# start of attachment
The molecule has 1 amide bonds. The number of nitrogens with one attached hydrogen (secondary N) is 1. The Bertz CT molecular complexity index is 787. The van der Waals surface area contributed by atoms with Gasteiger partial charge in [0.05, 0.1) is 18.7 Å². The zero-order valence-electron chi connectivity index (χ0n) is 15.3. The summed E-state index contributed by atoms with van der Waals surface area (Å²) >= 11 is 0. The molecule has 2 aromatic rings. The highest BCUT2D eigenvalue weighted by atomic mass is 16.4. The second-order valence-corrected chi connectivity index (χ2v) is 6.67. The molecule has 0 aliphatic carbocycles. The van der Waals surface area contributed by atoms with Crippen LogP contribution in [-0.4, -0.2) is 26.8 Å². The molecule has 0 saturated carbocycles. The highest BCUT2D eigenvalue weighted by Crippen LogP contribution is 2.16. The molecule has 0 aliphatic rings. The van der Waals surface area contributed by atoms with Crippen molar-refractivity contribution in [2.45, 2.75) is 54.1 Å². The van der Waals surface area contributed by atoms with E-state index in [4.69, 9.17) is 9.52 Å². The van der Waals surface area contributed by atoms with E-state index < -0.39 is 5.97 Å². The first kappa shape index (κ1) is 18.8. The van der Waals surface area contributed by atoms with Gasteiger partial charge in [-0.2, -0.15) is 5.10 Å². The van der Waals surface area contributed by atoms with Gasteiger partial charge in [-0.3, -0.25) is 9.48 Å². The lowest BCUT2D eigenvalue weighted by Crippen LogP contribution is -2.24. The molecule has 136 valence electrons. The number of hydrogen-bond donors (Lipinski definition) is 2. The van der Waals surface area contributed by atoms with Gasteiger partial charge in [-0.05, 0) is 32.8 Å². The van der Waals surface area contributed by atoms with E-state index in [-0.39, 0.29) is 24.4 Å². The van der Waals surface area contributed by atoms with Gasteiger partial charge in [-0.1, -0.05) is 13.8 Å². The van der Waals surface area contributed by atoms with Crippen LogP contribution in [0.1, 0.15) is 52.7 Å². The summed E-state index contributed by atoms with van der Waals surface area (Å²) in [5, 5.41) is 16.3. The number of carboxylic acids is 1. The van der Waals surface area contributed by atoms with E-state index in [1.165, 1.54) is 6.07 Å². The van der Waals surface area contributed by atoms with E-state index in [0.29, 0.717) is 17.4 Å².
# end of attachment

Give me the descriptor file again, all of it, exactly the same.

The molecule has 1 amide bonds. The number of nitrogens with one attached hydrogen (secondary N) is 1. The Bertz CT molecular complexity index is 787. The van der Waals surface area contributed by atoms with Gasteiger partial charge in [0.05, 0.1) is 18.7 Å². The zero-order valence-electron chi connectivity index (χ0n) is 15.3. The summed E-state index contributed by atoms with van der Waals surface area (Å²) >= 11 is 0. The molecule has 2 aromatic rings. The highest BCUT2D eigenvalue weighted by atomic mass is 16.4. The second-order valence-corrected chi connectivity index (χ2v) is 6.67. The molecule has 0 aliphatic carbocycles. The van der Waals surface area contributed by atoms with Crippen LogP contribution in [-0.4, -0.2) is 26.8 Å². The molecule has 0 saturated carbocycles. The highest BCUT2D eigenvalue weighted by Crippen LogP contribution is 2.16. The molecule has 0 aliphatic rings. The van der Waals surface area contributed by atoms with Crippen molar-refractivity contribution in [2.45, 2.75) is 54.1 Å². The van der Waals surface area contributed by atoms with E-state index in [4.69, 9.17) is 9.52 Å². The van der Waals surface area contributed by atoms with E-state index < -0.39 is 5.97 Å². The first kappa shape index (κ1) is 18.8. The van der Waals surface area contributed by atoms with Gasteiger partial charge in [-0.2, -0.15) is 5.10 Å². The van der Waals surface area contributed by atoms with Gasteiger partial charge in [-0.3, -0.25) is 9.48 Å². The lowest BCUT2D eigenvalue weighted by Crippen LogP contribution is -2.24. The molecule has 136 valence electrons. The number of hydrogen-bond donors (Lipinski definition) is 2. The van der Waals surface area contributed by atoms with Gasteiger partial charge in [-0.05, 0) is 32.8 Å². The van der Waals surface area contributed by atoms with E-state index in [-0.39, 0.29) is 24.4 Å². The van der Waals surface area contributed by atoms with Gasteiger partial charge in [-0.1, -0.05) is 13.8 Å². The van der Waals surface area contributed by atoms with Crippen LogP contribution in [0.1, 0.15) is 52.7 Å². The summed E-state index contributed by atoms with van der Waals surface area (Å²) in [5, 5.41) is 16.3. The number of carboxylic acids is 1. The van der Waals surface area contributed by atoms with E-state index in [1.165, 1.54) is 6.07 Å². The van der Waals surface area contributed by atoms with E-state index in [0.29, 0.717) is 17.4 Å².